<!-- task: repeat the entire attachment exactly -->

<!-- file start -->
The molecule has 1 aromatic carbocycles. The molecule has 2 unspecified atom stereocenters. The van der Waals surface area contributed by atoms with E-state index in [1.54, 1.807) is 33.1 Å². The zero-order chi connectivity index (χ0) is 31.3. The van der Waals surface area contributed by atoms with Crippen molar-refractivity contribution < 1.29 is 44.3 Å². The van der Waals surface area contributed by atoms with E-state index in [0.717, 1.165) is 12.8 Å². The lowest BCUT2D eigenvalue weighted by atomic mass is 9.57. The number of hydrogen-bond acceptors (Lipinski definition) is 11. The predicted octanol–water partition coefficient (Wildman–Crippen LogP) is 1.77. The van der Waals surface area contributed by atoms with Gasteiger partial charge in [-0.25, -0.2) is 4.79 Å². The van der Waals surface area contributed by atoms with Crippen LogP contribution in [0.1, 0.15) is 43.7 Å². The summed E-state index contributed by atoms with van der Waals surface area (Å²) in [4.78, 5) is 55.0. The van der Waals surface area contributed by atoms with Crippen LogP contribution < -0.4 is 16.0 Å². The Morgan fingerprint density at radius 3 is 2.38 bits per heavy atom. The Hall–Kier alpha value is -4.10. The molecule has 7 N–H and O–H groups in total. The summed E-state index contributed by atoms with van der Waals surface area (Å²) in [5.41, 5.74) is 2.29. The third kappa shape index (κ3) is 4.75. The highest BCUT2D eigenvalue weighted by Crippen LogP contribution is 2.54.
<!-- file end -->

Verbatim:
The molecule has 1 aromatic carbocycles. The molecule has 2 unspecified atom stereocenters. The van der Waals surface area contributed by atoms with E-state index in [1.54, 1.807) is 33.1 Å². The zero-order chi connectivity index (χ0) is 31.3. The van der Waals surface area contributed by atoms with Crippen molar-refractivity contribution < 1.29 is 44.3 Å². The van der Waals surface area contributed by atoms with E-state index in [0.717, 1.165) is 12.8 Å². The lowest BCUT2D eigenvalue weighted by atomic mass is 9.57. The number of hydrogen-bond acceptors (Lipinski definition) is 11. The predicted octanol–water partition coefficient (Wildman–Crippen LogP) is 1.77. The van der Waals surface area contributed by atoms with Gasteiger partial charge in [-0.25, -0.2) is 4.79 Å². The van der Waals surface area contributed by atoms with Crippen LogP contribution in [0.1, 0.15) is 43.7 Å². The summed E-state index contributed by atoms with van der Waals surface area (Å²) in [4.78, 5) is 55.0. The van der Waals surface area contributed by atoms with Crippen LogP contribution < -0.4 is 16.0 Å². The Morgan fingerprint density at radius 3 is 2.38 bits per heavy atom. The Hall–Kier alpha value is -4.10. The molecule has 7 N–H and O–H groups in total. The summed E-state index contributed by atoms with van der Waals surface area (Å²) in [5.41, 5.74) is 2.29. The third kappa shape index (κ3) is 4.75. The highest BCUT2D eigenvalue weighted by Crippen LogP contribution is 2.54.